The two FBI agents de­ter­mine that the bank rob­bers are surfers and Reeves goes un­der­cover as a novice surfer, where he finds the bad guys, led by Patrick Swayze.

And how did the agents come up with the theory of surfers as rob­bers? Be­cause a small amount of Mr. Zog’s Sex Wax (“the best for your stick”) was found at the scene of the last heist.

I tried surfing once, back in 1973. The dude who let me on his board used Sex Wax then, when it was still new. I don’t think I’d heard the term used since. 3

Since I’d picked the first movie, Berni chose the second: Char­lie’s An­gels – Full Throttle (2003) stars Cameron Diaz, Drew Bar­ry­more, and Lucy Liu as the cur­rent in­car­na­tion of the plucky three­some, with Demi Moore as a former angel. They too have a crime to solve, a murder, and they too de­cide the bad guy is a surfer.

How? The per­pe­trator left be­hind a credit card that was used to break into the vic­tim’s home. On the card was a taste of pineapple Sex Wax!

Whoa! I hadn’t heard of Sex Wax in years and here I was hearing it twice, in one night, in back-to-back movies.

And, like one of Dr. Beit­man’s statistically-oriented people, I thought, “Ain’t that a co­in­ci­dence!”

 

The de­sign of this poster makes it look like the movie should be some sort of pseudo-psychedelic pseudo-documentary from the ’70s.

Dodson and Dodson

Last night, we had two more movies to watch: the first one was Kill The Mes­senger (2104). Star­ring Gary Renner and Rose­marie De­Witt, it’s the story of jour­nalist Gary Webb’s in­ves­ti­ga­tion into the source of the ex­plo­sion crack co­caine in the black neigh­bor­hoods of Los An­geles. His re­search leads him to be­lieve the CIA was aware if not ac­tive in trans­porting the coke from Cen­tral America into the States.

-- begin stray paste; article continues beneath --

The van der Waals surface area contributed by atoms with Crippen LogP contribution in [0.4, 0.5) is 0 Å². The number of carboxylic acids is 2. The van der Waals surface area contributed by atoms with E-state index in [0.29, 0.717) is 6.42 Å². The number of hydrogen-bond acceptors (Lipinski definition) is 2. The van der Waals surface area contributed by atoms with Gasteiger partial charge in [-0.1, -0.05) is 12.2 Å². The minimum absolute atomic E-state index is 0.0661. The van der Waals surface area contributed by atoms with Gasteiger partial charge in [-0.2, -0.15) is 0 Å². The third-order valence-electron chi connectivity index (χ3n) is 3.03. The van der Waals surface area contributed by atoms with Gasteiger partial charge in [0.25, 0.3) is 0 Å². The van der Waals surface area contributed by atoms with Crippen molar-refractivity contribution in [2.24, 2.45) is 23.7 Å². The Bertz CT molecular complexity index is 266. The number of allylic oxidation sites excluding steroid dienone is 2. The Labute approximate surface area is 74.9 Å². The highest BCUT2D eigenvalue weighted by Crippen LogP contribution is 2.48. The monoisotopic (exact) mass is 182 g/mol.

One of Webb’s first ob­sta­cles to over­come is fed­eral pros­e­cutor Rus­sell Dodson, who ap­pears to be in the know on the CIA’s in­volve­ment and doing his best to keep others in the dark.

Good movie but we may never know ex­actly what the CIA knew: merely ob­servers, merely com­plicit, or di­recting the whole thing, in­cluding Webb’s death.

That movie was my se­lec­tion for the evening. Berni fol­lowed with one of her faves, Con­stan­tine (2005), this time with Keanu Reeves playing a cyn­ical wiseacre who bat­tles half-breed demons from Hell trying to es­tab­lish a beach­head on Earth. I had tried to watch this movie be­fore, but al­ways had a dif­fi­cult time with its over-the-top, comic-book plot and feel and with Reeves, an actor who I have long sus­pected of lacking much talent. 4

Then Rachel Weisz showed up as a cop—Detective An­gela Dodson.

Un­holy moly!

Two Dod­sons in two movies in one night after two Sex Waxes in two movies the night be­fore.

And like one of those ex­am­ples of Dr. Beit­man’s non-statistically-oriented who be­lieve in mys­tery and that co­in­ci­dences con­tain mes­sages, I thought, “Does this mean some­thing? Is the Uni­verse trying to tell me some­thing?”